Hermkens, N.K.J., et al., High field hyperpolarization-EXSY experiment for fast determination of dissociation rates in SABRE complexes. J. Magn. Reson., 2017. 276: p. 122-127.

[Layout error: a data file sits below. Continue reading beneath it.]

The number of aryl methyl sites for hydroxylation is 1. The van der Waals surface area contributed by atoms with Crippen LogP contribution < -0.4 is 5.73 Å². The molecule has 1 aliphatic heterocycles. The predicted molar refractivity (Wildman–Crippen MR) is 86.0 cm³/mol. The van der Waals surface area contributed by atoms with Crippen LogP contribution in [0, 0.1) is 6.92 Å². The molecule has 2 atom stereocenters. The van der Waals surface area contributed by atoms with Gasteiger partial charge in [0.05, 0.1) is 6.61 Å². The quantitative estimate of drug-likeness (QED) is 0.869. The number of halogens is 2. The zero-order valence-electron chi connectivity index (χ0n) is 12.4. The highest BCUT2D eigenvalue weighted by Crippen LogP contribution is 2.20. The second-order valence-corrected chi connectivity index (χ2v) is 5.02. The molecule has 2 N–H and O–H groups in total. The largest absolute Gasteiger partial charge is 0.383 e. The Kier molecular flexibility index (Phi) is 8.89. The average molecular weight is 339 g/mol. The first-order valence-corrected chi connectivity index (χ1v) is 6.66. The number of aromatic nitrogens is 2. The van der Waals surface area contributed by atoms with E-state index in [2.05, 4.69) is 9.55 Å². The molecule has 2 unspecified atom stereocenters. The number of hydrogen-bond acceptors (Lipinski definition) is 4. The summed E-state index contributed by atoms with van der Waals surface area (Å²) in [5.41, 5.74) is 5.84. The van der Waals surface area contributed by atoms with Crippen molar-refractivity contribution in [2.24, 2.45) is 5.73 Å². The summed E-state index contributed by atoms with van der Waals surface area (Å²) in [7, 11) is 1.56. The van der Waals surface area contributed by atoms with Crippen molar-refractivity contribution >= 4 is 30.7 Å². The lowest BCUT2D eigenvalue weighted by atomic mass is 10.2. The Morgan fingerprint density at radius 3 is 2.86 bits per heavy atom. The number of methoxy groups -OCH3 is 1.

SABRE (Signal Amplification By Reversible Exchange) is a nuclear spin hyperpolarization technique based on the reversible concurrent binding of small molecules and para-hydrogen (p-H2) to an iridium metal complex in solution. At low magnetic field, spontaneous conversion of p-H2 spin order to enhanced longitudinal magnetization of the nuclear spins of the other ligands occurs. Subsequent complex dissociation results in hyperpolarized substrate molecules in solution. The lifetime of this complex plays a crucial role in attained SABRE NMR signal enhancements. Depending on the ligands, vastly different dissociation rates have been previously measured using EXSY or selective inversion experiments. However, both these approaches are generally time-consuming due to the long recycle delays (up to 2 min) necessary to reach thermal equilibrium for the nuclear spins of interest. In the cases of dilute solutions, signal averaging aggravates the problem, further extending the experimental time. Here, a new approach is proposed based on coherent hyperpolarization transfer to substrate protons in asymmetric complexes at high magnetic field. We have previously shown that such asymmetric complexes are important for application of SABRE to dilute substrates. Our results demonstrate that a series of high sensitivity EXSY spectra can be collected in a short experimental time thanks to the NMR signal enhancement and much shorter recycle delay.